Many webmasters have yet to discover the hidden power that Google offers via allowing us to see their cache. When auditing a new site, this is one of the standard ways we can get a glimpse of how Google actually sees a site, and what the potential problems may be with on site SEO. As the web gets more and more image-centric, and videos and flash take up more and more real estate on major sites, it’s more important than ever that we remain aware of the current limitations of the Google search bots. No matter how cool your site may look, with all those bells and whistles, you won’t get found via organic search unless you think a little like Google. That’s why – for now at least – the Barefoot SEO site remains text heavy. Compared to many of our competitors, the site has something of a retro feel about it, focussing as we do on good old fashioned words. That’s because we understand how Google works and, until they get better at moving beyond the written word, we’re stuck with it!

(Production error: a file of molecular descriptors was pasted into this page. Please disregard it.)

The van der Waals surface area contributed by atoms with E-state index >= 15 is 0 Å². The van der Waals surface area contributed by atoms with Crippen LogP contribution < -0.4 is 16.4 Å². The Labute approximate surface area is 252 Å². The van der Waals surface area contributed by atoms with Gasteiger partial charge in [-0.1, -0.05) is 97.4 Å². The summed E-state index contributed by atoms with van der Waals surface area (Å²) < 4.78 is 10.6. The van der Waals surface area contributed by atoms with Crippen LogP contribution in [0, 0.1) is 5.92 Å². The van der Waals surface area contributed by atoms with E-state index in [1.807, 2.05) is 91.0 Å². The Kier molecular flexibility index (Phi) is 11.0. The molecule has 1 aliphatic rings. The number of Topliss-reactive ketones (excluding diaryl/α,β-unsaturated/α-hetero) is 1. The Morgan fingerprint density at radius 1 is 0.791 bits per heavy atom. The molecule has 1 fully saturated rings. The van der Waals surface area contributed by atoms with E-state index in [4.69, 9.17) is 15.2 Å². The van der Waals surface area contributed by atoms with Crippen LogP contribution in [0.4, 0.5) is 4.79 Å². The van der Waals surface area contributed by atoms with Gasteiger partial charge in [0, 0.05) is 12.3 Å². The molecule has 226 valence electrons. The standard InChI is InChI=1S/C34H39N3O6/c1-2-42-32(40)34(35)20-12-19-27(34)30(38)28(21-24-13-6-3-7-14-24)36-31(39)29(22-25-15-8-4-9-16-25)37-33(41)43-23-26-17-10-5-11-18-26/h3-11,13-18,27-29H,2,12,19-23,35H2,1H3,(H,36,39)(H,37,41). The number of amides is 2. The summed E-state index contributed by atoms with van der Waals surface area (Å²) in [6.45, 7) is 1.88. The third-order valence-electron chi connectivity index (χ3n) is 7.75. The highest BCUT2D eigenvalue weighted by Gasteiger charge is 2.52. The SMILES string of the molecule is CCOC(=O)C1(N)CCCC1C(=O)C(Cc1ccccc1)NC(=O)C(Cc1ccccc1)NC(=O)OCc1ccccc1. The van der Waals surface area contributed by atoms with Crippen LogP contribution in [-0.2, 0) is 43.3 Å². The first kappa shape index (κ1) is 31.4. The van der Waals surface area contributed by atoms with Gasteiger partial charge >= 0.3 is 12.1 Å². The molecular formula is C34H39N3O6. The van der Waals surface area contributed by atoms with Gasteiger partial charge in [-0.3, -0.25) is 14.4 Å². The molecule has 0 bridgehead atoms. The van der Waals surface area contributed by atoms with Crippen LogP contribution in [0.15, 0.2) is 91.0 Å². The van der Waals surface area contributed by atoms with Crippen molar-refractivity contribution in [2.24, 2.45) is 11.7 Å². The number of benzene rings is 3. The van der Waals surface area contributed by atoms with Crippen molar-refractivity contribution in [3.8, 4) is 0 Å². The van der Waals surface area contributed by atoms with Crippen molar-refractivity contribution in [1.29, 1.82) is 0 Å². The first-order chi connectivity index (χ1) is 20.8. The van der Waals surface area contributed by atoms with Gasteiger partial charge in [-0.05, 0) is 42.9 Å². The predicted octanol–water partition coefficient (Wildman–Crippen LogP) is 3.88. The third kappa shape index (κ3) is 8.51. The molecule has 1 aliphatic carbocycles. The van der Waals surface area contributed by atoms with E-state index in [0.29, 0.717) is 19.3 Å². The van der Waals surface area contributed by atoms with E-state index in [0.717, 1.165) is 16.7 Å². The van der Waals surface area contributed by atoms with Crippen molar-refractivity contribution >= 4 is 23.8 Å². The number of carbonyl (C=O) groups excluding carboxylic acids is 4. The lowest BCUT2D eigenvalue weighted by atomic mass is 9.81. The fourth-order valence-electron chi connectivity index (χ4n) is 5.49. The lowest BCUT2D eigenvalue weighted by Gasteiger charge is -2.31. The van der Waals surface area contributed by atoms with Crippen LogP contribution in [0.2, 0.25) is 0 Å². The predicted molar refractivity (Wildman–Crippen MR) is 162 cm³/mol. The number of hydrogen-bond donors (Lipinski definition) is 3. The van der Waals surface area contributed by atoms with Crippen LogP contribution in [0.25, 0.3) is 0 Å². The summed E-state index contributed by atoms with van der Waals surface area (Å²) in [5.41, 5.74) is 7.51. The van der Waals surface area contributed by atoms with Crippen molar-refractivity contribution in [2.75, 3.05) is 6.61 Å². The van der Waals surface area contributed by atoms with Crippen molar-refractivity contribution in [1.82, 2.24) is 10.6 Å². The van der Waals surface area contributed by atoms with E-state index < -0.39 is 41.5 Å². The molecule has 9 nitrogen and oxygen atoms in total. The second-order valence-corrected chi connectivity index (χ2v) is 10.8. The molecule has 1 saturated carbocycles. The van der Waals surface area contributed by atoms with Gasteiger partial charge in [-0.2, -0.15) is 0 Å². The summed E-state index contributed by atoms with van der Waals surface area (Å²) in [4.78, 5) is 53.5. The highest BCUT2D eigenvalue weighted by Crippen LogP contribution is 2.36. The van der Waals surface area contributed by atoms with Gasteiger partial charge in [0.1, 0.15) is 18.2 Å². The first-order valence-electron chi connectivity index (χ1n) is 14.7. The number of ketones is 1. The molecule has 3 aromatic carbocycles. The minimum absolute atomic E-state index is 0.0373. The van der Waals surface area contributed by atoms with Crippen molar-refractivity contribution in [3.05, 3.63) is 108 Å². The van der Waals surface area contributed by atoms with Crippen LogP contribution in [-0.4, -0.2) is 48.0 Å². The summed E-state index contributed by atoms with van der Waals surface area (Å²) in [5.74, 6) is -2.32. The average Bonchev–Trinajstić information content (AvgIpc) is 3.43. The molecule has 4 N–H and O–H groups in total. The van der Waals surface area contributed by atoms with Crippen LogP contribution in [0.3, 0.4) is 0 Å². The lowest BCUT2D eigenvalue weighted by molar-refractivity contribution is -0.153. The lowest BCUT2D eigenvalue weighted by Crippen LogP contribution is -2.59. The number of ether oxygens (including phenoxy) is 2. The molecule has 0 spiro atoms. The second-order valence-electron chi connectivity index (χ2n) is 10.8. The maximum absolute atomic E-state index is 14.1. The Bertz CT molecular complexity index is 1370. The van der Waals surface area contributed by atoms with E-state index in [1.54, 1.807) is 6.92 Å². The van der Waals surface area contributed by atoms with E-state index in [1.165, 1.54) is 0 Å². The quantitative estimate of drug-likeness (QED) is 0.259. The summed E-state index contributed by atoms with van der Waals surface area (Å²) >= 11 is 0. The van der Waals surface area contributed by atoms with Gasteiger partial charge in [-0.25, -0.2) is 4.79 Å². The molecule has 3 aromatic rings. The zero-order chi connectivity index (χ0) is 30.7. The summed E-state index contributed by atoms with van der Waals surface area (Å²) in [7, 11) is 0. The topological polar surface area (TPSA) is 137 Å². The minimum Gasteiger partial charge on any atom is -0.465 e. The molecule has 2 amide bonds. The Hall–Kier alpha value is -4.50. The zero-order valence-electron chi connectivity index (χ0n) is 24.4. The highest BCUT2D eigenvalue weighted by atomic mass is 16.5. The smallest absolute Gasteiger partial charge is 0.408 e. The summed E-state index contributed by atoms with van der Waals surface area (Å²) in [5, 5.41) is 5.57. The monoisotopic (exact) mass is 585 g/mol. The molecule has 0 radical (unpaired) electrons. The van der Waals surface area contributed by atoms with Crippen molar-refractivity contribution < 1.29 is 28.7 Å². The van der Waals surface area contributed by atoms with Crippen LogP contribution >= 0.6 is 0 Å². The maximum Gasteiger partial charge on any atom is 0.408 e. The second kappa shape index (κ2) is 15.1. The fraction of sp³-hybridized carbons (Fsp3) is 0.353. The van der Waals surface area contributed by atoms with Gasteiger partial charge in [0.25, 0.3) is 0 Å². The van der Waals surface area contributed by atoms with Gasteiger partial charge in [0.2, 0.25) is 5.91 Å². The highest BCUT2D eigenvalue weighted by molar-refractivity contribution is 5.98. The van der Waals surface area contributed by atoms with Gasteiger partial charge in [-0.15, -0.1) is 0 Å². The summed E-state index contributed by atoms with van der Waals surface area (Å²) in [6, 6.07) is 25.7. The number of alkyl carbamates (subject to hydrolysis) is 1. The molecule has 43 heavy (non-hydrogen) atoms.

Viewing your Site with Google Cache
The first thing to do is to type in:
At this point, you’ll see the option for a ‘text only’ version on the right hand side of your screen. This will show you exactly what the Google search bot is seeing when they check out your site. If it’s an image heavy site, there may be very little on there. In which case, do you wonder that you’re not getting much organic traffic?
Another factor worth inspecting is the cache date. The more often Google is crawling your site the more authoritative it is perceived to be. Ideally, you want the bot returning every day or two: much longer than this and there are signs you’re not considered as important as you might be. How do you get your site cached more often? Simple, publish more content and get stronger links.
Is Cache the New Page Rank?
With Google’s slightly old fashioned ‘page rank‘ now pretty much outdated in the opinion of most experts, cache date may well be one of the most reliable indicators of how Google might think of your site.
What Google frequently visits (and spends significant resources to keep updated) is what they consider important. Here’s a video from the esteemed Mr Cutts on the notion of caching.